Samhain Thanksgiving Moon
Die Wand. So, I cooked my rack of lamb, put the beets and greens and mashed potatoes on my plate, and sat down to watch a movie whose description had me in the I’ll watch 10 minutes of it and if I don’t like it, I’ll do something else mode.
1 h0ur and 38 minutes later with dogs lying all around it was clear doing something else would not be necessary.
This movie struck several chords within me. German. Strange. Beautiful. Integration into the natural world. Survival. They played, together, a melody of isolation and yet freedom, a symphony of what it is like to be a human, a woman, a dog alone. A man.
The Wall of the title, Die Wand in German, reflects an unexplained occurrence at the very beginning of the movie. A woman, whose name we never learn, has gone into the Alps to a mountain cottage with friends. They leave soon after arrival to walk back down to the village. Their dog, Lynx, stays behind.
(the novel from which the film was adapted)
The next morning the friends, an elderly couple, have not returned from the village. The woman and Lynx set out on the road for a walk. At a point some distance from the cabin the woman reaches an impenetrable, invisible barrier. The wall. Over time she learns it encloses a large area around the cabin, but does isolate her from everyone. No one comes to find her.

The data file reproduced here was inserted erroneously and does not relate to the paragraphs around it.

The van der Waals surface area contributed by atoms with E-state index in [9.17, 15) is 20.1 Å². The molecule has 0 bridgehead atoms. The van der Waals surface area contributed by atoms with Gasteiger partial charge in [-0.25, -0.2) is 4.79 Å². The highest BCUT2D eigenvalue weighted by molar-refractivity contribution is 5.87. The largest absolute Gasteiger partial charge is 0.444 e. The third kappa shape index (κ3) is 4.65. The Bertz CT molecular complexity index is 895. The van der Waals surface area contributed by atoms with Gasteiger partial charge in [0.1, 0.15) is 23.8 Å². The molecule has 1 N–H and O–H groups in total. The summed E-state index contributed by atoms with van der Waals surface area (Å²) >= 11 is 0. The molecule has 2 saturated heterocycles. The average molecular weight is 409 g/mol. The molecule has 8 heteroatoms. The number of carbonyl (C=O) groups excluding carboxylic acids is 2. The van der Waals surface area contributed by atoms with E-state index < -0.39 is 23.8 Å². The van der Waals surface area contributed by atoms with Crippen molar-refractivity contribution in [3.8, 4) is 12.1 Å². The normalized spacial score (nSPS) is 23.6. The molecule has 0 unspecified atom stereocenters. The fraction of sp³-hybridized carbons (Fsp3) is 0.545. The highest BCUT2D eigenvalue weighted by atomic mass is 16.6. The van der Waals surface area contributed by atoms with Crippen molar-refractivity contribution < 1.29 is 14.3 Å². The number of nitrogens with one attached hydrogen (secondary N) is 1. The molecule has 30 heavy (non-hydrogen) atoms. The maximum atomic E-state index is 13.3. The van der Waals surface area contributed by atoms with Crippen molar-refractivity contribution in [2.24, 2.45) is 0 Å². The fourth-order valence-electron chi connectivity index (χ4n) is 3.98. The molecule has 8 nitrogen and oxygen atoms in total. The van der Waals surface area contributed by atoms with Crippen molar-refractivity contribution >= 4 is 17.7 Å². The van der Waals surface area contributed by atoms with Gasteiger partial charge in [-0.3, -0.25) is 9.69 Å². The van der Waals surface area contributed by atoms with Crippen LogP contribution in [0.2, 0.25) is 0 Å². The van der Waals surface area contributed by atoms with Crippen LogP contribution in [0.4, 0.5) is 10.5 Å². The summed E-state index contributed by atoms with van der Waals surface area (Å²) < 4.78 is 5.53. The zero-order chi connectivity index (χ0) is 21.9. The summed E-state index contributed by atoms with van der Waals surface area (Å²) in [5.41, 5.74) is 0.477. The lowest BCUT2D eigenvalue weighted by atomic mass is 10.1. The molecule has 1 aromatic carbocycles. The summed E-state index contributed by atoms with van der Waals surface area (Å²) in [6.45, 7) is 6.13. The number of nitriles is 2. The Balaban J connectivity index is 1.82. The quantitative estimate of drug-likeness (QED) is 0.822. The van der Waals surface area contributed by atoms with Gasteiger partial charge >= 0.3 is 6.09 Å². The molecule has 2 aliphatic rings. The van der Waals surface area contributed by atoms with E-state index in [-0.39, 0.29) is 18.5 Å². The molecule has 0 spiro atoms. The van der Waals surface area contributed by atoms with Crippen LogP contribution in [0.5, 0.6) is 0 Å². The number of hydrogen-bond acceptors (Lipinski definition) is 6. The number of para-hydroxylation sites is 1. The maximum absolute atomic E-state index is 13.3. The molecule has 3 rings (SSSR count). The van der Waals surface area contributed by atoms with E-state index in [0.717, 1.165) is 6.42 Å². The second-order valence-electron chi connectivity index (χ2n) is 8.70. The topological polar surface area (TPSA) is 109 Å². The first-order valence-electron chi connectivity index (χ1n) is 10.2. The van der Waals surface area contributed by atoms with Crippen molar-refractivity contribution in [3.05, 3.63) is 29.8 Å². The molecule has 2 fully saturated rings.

The rest of the movie is the story of her gradual adaptation, often unhappy and despairing, to a solitary life.
At one level this is a movie about the essential barrier we all find between our true selves and the world, and the people, around us. At another about how women adapt to the world and the violence men bring to their lives. At another, and the most meaningful to me, about the integration of our humanness with the natural world that is our true home.
No aliens. No cops. No serial murderers. All the stuff that often draws me into a movie. Just a meditation on life. Wonderful.